In you our ancestors trusted; they trusted, and you delivered them.
To you they cried, and were saved;
in you they trusted, and were not put to shame.”

Followed by more lamenting:
“But I am a worm, and not human; scorned by others, and despised by the people. All who see me mock at me; they make mouths at me, they shake their heads; “Commit your cause to the Lord; let him deliver— let him rescue the one in whom he delights!”

And back to the other voice:
“Yet it was you who took me from the womb; you kept me safe on my mother’s breast. On you I was cast from my birth, and since my mother bore me you have been my God.

“Because the Psalms were Israel’s songbook and prayerbook, anyone who heard Jesus cry out from the cross would’ve heard not just the words he said aloud but, after that, this whole conversation. If someone sings, “Jesus loves me, this I know…” and trails off, maybe your mind continues with the next line, “for the Bible tells me so…”

“That’s what we can imagine happening here. Jesus cries out, and his words give voice to his sorrow, his loneliness, his pain. They also hint that all is not lost, that God, who has journeyed with God’s people through all of history, is still by their side now, even in the depths of despair.

“That truth doesn’t make the pain Jesus speaks from any less; it doesn’t erase it or take it away. But it does let us know that the pain and agony are one part of a larger, longer, unfolding story. It is a reminder that as far as Jesus felt from God – at this moment – this is not all that is. It doesn’t answer his question of “why?” – or any of the other myriad of questions that are asked – but maybe it answers a different question.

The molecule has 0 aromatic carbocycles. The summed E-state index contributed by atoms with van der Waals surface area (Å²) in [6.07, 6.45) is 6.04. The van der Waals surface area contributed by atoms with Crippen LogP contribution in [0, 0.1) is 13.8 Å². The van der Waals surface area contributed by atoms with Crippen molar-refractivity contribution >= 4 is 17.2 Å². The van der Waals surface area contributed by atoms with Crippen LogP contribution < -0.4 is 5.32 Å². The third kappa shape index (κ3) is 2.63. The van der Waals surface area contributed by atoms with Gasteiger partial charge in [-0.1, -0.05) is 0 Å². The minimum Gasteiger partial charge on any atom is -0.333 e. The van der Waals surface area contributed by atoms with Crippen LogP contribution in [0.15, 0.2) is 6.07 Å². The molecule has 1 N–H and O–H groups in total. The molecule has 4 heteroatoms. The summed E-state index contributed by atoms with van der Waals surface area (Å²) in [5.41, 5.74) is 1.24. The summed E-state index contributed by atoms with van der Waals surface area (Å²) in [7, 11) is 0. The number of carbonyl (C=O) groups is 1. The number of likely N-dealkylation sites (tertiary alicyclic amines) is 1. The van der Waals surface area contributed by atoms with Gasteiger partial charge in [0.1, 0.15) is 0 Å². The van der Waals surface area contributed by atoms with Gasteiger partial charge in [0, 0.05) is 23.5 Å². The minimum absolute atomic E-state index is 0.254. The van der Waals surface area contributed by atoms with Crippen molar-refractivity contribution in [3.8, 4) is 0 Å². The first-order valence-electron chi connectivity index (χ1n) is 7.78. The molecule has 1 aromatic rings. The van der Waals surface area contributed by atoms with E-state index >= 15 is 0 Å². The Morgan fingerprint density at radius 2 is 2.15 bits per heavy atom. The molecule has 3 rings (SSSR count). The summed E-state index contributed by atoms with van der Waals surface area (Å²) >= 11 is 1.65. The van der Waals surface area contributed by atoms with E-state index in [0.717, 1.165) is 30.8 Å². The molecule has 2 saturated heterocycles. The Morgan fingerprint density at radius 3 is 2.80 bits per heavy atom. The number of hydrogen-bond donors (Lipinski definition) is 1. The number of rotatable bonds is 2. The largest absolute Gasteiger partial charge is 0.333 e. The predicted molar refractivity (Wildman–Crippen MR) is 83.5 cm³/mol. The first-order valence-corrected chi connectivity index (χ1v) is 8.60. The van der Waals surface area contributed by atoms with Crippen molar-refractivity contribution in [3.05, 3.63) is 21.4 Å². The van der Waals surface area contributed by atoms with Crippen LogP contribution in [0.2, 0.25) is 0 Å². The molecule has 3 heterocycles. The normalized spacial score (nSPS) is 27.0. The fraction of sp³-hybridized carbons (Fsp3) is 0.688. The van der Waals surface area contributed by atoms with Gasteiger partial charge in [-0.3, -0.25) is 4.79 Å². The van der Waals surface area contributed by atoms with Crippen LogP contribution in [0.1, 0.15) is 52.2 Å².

“What this Psalm answers, instead, is the question of “where?” – where is God? Where is our hope? Where is the love that every single one of us was born into, that promised to hold us forever? And the answer, even when all else is unknown, is always, “here.”

On Good Friday in Saskatoon, and in many other places too, Christians walk beside Jesus remembering his passion – his suffering and death. And at each station, they not only recount the story of Jesus, but also connect it to people who suffer today because of human sin, hatred, violence, neglect, and discrimination.

They lament on behalf of the poor, the sick, refugees, and those who are houseless in our cities. They pray for those who struggle with addictions or mental health challenges, people who experience racism or homophobia, and young people who come from broken homes. They remember people far away who live in the midst of conflict and war, and all who suffer from anxiety and stress.

And as the Christian community laments on behalf of one another and the world, we stand in solidarity with all those who suffer, proclaiming both that this is not the way it should be, and that we place our hope and our trust in the God who is here, today, with us.